It’s said that every picture tells a story. Those carved in stone on the three high crosses at Clonmacnoise certainly grab the imagination across the centuries: Biblical scenes, humans and animals that spoke volumes to a largely illiterate medieval public. Masterpieces of early Irish sculpture, they still reach out with spine-tingling freshness. And they are just the beginning.
The whole of this early Christian site – including ruins of a cathedral, seven churches (10th–13th century), two round towers, high crosses and the largest collection of early Christian grave slabs in Western Europe – is a vast story in stone that keeps alive the spirit of Ireland as a Land of Saints and Scholars.
You’ll come upon Clonmacnoise in green fields beside a lazy meander of the River Shannon, quiet now but when founded by St Ciarán in the mid-6th century it was at the Ancient Crossroads of the country. Blossoming from a small monastic settlement into Ireland’s original university and possibly first city, it buzzed with religious, literary and artistic activity and drew patronage from kings.
Such tales are well told in the visitor centre but nothing beats the frisson of walking amid the remains. To think that St Ciarán and distant kings of Tara and Connacht are buried here, that Rory O’Connor, last High King of Ireland, rests in the cathedral. Worship continues in Temple Connor in summer, in the open-air in July and on St Ciarán’s Pattern Day in September when pilgrims come to celebrate the saint’s feast day.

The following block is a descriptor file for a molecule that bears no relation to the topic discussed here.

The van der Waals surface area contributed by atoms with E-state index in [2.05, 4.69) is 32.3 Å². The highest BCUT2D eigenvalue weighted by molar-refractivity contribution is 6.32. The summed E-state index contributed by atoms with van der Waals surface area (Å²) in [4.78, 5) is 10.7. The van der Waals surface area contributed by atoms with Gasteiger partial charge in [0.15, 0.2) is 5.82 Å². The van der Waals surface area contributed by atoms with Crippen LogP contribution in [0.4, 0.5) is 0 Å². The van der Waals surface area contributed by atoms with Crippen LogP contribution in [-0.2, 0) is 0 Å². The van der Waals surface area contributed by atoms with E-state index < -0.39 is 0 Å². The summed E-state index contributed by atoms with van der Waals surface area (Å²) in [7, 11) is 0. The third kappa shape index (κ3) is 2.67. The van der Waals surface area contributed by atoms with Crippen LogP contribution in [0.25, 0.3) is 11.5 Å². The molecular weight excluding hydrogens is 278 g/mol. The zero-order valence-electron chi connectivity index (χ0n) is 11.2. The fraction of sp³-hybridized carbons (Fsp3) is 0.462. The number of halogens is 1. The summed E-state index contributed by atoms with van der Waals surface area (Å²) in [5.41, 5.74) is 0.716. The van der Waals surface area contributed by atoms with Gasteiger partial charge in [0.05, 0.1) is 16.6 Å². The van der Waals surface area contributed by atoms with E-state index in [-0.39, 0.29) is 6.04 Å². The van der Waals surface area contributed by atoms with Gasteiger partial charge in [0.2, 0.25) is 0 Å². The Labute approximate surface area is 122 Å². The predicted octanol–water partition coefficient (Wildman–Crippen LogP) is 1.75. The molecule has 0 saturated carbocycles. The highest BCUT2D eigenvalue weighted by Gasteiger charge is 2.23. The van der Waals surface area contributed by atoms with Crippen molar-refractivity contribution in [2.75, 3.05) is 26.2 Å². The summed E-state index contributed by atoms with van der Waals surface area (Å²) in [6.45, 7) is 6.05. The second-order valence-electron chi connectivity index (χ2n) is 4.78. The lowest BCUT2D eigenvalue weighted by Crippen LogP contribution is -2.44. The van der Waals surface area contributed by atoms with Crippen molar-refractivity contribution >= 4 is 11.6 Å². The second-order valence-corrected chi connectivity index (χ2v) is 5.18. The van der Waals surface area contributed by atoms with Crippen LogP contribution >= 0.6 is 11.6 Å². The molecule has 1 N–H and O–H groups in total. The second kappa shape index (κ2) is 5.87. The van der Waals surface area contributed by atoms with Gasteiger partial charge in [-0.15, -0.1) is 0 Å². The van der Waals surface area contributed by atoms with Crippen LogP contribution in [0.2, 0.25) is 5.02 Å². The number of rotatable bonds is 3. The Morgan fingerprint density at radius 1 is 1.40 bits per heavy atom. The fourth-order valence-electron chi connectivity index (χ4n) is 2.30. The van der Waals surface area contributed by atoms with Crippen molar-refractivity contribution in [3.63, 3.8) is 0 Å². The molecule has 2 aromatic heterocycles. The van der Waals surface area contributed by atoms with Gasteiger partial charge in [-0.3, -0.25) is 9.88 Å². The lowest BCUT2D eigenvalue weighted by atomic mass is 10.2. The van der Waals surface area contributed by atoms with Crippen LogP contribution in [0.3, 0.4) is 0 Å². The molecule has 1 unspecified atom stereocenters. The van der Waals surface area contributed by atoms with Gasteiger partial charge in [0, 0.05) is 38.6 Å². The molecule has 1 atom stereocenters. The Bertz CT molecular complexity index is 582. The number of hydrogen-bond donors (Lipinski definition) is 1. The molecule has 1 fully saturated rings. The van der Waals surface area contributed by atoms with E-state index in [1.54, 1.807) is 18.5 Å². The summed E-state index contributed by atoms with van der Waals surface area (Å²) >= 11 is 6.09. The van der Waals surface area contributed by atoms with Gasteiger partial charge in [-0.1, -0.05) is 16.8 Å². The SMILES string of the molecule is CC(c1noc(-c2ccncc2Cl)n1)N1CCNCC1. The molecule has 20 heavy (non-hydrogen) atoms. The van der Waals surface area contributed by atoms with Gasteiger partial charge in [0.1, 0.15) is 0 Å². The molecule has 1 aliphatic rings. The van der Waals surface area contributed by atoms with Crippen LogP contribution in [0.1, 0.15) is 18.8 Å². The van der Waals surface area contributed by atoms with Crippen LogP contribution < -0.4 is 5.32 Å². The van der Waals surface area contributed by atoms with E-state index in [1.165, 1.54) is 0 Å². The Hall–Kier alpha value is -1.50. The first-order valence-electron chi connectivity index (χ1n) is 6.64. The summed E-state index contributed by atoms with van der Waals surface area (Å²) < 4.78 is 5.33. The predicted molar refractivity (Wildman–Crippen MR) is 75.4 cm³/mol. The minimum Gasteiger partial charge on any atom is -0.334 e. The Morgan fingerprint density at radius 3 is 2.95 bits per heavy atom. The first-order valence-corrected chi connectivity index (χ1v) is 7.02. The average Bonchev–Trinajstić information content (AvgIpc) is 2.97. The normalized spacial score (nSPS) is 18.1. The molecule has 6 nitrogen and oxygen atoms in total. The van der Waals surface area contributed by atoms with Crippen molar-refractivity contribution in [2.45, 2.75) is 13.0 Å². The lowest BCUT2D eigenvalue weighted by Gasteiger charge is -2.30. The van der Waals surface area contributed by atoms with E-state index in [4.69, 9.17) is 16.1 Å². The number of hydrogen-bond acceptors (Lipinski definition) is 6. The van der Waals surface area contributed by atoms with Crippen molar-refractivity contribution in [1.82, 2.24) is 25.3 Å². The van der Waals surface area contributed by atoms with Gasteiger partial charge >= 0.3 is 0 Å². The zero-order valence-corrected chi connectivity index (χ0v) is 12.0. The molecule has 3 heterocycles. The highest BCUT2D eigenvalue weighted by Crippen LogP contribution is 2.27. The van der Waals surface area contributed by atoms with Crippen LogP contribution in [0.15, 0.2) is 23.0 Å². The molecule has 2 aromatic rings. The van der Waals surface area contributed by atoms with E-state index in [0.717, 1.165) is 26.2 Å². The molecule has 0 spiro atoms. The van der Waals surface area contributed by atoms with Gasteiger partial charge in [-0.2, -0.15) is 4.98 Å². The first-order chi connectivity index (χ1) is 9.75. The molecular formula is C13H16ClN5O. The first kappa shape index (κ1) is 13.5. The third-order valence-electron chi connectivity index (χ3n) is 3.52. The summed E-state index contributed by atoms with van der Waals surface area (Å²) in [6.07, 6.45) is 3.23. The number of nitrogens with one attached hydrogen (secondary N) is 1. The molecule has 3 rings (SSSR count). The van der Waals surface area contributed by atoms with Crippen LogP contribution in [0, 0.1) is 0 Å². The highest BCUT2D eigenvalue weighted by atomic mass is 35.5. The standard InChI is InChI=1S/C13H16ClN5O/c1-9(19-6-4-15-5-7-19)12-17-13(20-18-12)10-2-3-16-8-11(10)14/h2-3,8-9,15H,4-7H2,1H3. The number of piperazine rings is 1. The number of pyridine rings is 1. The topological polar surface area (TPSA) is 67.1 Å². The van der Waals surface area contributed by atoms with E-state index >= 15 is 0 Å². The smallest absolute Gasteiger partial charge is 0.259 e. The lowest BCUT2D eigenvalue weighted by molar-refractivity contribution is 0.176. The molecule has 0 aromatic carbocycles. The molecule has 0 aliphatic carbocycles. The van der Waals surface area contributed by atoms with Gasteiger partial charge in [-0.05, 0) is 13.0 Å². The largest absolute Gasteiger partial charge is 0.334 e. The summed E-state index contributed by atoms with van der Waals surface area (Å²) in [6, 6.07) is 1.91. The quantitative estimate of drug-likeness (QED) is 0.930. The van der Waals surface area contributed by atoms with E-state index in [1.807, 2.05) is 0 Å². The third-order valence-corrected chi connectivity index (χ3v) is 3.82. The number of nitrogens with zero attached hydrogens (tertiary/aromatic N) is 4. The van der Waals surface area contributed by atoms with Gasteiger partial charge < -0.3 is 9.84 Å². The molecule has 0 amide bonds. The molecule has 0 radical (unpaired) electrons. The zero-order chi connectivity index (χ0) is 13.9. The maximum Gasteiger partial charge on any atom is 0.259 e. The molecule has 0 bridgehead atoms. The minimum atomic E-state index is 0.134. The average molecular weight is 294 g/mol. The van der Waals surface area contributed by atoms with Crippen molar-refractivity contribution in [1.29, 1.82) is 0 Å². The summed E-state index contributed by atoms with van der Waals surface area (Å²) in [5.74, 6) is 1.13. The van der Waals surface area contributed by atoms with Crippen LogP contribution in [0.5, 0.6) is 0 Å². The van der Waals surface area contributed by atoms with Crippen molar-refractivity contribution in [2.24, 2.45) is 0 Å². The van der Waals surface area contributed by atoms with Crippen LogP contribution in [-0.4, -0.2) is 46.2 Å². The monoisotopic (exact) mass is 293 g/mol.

Over the centuries this magnificent site suffered much plundering, not least by Vikings (one way to arrive even now is by replica Viking ship along the Shannon from Athlone). Yet its sanctity in green meadows shines through, the picture of enduring spirituality as the sun sets over the river.
Lough Erne boasts some of the best heritage in Ireland and much of it is on islands, so if you are in a boat, you can gain access so much easier. Devenish Island has a perfect Round Tower with occasional access, and a Visitor Centre. Also an excellent sheltered jetty for you to spend the night. White Island, further north, has a series of 6th Century carved figures which, although not always at the current site, are very well preserved. And another sheltered jetty.
And along the waterway there are numerous heritage sites such as Boyle Abbey, below.